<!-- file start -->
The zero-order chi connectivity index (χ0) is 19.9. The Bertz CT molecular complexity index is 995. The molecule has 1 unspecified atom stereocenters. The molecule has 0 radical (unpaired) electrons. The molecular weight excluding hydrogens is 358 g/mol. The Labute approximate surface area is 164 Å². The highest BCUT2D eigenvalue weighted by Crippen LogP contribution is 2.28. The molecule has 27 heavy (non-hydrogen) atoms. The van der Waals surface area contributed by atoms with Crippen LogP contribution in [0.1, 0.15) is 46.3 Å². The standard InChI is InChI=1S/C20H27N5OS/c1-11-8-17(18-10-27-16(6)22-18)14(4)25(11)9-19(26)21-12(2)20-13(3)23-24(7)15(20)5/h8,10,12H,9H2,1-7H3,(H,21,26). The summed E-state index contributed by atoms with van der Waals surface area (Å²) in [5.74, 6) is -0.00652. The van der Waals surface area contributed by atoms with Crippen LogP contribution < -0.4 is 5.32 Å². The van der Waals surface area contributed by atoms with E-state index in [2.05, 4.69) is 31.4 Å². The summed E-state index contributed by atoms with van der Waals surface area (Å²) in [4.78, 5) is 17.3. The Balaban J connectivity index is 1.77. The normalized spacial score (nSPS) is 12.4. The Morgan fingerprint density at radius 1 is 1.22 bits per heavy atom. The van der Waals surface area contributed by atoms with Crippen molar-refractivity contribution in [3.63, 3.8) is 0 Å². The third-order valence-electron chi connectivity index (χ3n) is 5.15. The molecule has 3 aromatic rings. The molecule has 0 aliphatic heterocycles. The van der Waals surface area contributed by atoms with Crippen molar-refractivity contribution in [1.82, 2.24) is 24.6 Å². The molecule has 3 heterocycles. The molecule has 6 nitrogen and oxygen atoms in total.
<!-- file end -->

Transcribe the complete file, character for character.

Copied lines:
The zero-order chi connectivity index (χ0) is 19.9. The Bertz CT molecular complexity index is 995. The molecule has 1 unspecified atom stereocenters. The molecule has 0 radical (unpaired) electrons. The molecular weight excluding hydrogens is 358 g/mol. The Labute approximate surface area is 164 Å². The highest BCUT2D eigenvalue weighted by Crippen LogP contribution is 2.28. The molecule has 27 heavy (non-hydrogen) atoms. The van der Waals surface area contributed by atoms with Crippen LogP contribution in [0.1, 0.15) is 46.3 Å². The standard InChI is InChI=1S/C20H27N5OS/c1-11-8-17(18-10-27-16(6)22-18)14(4)25(11)9-19(26)21-12(2)20-13(3)23-24(7)15(20)5/h8,10,12H,9H2,1-7H3,(H,21,26). The summed E-state index contributed by atoms with van der Waals surface area (Å²) in [5.74, 6) is -0.00652. The van der Waals surface area contributed by atoms with Crippen LogP contribution < -0.4 is 5.32 Å². The van der Waals surface area contributed by atoms with E-state index in [2.05, 4.69) is 31.4 Å². The summed E-state index contributed by atoms with van der Waals surface area (Å²) in [4.78, 5) is 17.3. The Balaban J connectivity index is 1.77. The normalized spacial score (nSPS) is 12.4. The Morgan fingerprint density at radius 1 is 1.22 bits per heavy atom. The van der Waals surface area contributed by atoms with Crippen molar-refractivity contribution in [3.63, 3.8) is 0 Å². The third-order valence-electron chi connectivity index (χ3n) is 5.15. The molecule has 3 aromatic rings. The molecule has 0 aliphatic heterocycles. The van der Waals surface area contributed by atoms with Crippen molar-refractivity contribution in [1.82, 2.24) is 24.6 Å². The molecule has 3 heterocycles. The molecule has 6 nitrogen and oxygen atoms in total.